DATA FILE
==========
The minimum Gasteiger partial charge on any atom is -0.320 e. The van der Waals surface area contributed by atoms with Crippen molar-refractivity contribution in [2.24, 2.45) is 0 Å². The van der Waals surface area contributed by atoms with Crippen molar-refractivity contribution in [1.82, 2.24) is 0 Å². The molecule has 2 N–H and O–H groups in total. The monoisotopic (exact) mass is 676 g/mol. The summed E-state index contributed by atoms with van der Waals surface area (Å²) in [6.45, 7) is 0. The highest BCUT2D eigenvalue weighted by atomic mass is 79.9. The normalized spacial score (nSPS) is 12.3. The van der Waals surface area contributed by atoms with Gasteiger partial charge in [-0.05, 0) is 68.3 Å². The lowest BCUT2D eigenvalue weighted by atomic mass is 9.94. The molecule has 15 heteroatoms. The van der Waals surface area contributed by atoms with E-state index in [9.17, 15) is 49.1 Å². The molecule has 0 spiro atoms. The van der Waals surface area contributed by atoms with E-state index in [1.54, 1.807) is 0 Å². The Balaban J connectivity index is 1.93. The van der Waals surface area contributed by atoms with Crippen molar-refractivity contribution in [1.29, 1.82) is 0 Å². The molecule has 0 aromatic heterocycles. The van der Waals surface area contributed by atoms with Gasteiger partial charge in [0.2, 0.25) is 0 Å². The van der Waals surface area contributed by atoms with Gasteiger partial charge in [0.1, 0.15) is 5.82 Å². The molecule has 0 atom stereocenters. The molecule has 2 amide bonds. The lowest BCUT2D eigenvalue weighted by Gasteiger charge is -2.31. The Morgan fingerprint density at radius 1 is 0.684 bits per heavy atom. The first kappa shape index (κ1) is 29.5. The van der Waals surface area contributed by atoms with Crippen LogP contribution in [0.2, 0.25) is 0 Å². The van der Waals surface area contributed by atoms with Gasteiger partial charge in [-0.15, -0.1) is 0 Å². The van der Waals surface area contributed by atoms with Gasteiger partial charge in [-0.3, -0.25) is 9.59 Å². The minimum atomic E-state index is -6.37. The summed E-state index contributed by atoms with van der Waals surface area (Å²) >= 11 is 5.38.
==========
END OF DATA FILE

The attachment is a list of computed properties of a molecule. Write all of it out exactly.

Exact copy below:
The minimum Gasteiger partial charge on any atom is -0.320 e. The van der Waals surface area contributed by atoms with Crippen molar-refractivity contribution in [2.24, 2.45) is 0 Å². The van der Waals surface area contributed by atoms with Crippen molar-refractivity contribution in [1.82, 2.24) is 0 Å². The molecule has 2 N–H and O–H groups in total. The monoisotopic (exact) mass is 676 g/mol. The summed E-state index contributed by atoms with van der Waals surface area (Å²) in [6.45, 7) is 0. The highest BCUT2D eigenvalue weighted by atomic mass is 79.9. The normalized spacial score (nSPS) is 12.3. The van der Waals surface area contributed by atoms with Gasteiger partial charge in [-0.05, 0) is 68.3 Å². The lowest BCUT2D eigenvalue weighted by atomic mass is 9.94. The molecule has 15 heteroatoms. The van der Waals surface area contributed by atoms with E-state index in [9.17, 15) is 49.1 Å². The molecule has 0 spiro atoms. The van der Waals surface area contributed by atoms with E-state index in [1.54, 1.807) is 0 Å². The Balaban J connectivity index is 1.93. The van der Waals surface area contributed by atoms with Crippen molar-refractivity contribution in [1.29, 1.82) is 0 Å². The molecule has 0 aromatic heterocycles. The van der Waals surface area contributed by atoms with Gasteiger partial charge in [0.2, 0.25) is 0 Å². The van der Waals surface area contributed by atoms with Gasteiger partial charge in [0.1, 0.15) is 5.82 Å². The molecule has 0 atom stereocenters. The molecule has 2 amide bonds. The lowest BCUT2D eigenvalue weighted by Gasteiger charge is -2.31. The Morgan fingerprint density at radius 1 is 0.684 bits per heavy atom. The first kappa shape index (κ1) is 29.5. The van der Waals surface area contributed by atoms with Crippen LogP contribution in [0.2, 0.25) is 0 Å². The van der Waals surface area contributed by atoms with Gasteiger partial charge in [-0.15, -0.1) is 0 Å². The van der Waals surface area contributed by atoms with Gasteiger partial charge in [-0.3, -0.25) is 9.59 Å². The minimum atomic E-state index is -6.37. The summed E-state index contributed by atoms with van der Waals surface area (Å²) >= 11 is 5.38.